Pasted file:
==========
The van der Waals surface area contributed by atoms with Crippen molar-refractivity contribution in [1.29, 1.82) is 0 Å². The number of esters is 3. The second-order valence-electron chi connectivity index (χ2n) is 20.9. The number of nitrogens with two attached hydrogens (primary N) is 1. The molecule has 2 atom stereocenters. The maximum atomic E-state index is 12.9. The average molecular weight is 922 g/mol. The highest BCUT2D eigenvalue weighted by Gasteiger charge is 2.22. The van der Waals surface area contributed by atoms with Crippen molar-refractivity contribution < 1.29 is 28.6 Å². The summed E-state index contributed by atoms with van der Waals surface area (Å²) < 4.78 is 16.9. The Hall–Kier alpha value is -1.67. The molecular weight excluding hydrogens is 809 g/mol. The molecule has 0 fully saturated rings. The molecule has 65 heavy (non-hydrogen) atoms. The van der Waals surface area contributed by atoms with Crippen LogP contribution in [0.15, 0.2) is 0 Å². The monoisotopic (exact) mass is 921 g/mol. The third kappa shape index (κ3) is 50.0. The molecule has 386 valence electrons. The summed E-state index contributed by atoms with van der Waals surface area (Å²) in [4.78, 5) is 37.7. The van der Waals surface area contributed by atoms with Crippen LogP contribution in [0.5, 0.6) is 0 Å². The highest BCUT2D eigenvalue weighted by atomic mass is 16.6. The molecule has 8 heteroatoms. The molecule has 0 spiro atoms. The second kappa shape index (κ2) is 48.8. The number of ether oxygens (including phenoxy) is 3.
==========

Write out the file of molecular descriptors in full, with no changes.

The van der Waals surface area contributed by atoms with Crippen molar-refractivity contribution in [1.29, 1.82) is 0 Å². The number of esters is 3. The second-order valence-electron chi connectivity index (χ2n) is 20.9. The number of nitrogens with two attached hydrogens (primary N) is 1. The molecule has 2 atom stereocenters. The maximum atomic E-state index is 12.9. The average molecular weight is 922 g/mol. The highest BCUT2D eigenvalue weighted by Gasteiger charge is 2.22. The van der Waals surface area contributed by atoms with Crippen molar-refractivity contribution < 1.29 is 28.6 Å². The summed E-state index contributed by atoms with van der Waals surface area (Å²) < 4.78 is 16.9. The Hall–Kier alpha value is -1.67. The molecular weight excluding hydrogens is 809 g/mol. The molecule has 0 fully saturated rings. The molecule has 65 heavy (non-hydrogen) atoms. The van der Waals surface area contributed by atoms with Crippen LogP contribution in [0.15, 0.2) is 0 Å². The monoisotopic (exact) mass is 921 g/mol. The third kappa shape index (κ3) is 50.0. The molecule has 386 valence electrons. The summed E-state index contributed by atoms with van der Waals surface area (Å²) in [4.78, 5) is 37.7. The van der Waals surface area contributed by atoms with Crippen LogP contribution in [0.5, 0.6) is 0 Å². The highest BCUT2D eigenvalue weighted by atomic mass is 16.6. The molecule has 8 heteroatoms. The molecule has 0 spiro atoms. The second kappa shape index (κ2) is 48.8. The number of ether oxygens (including phenoxy) is 3.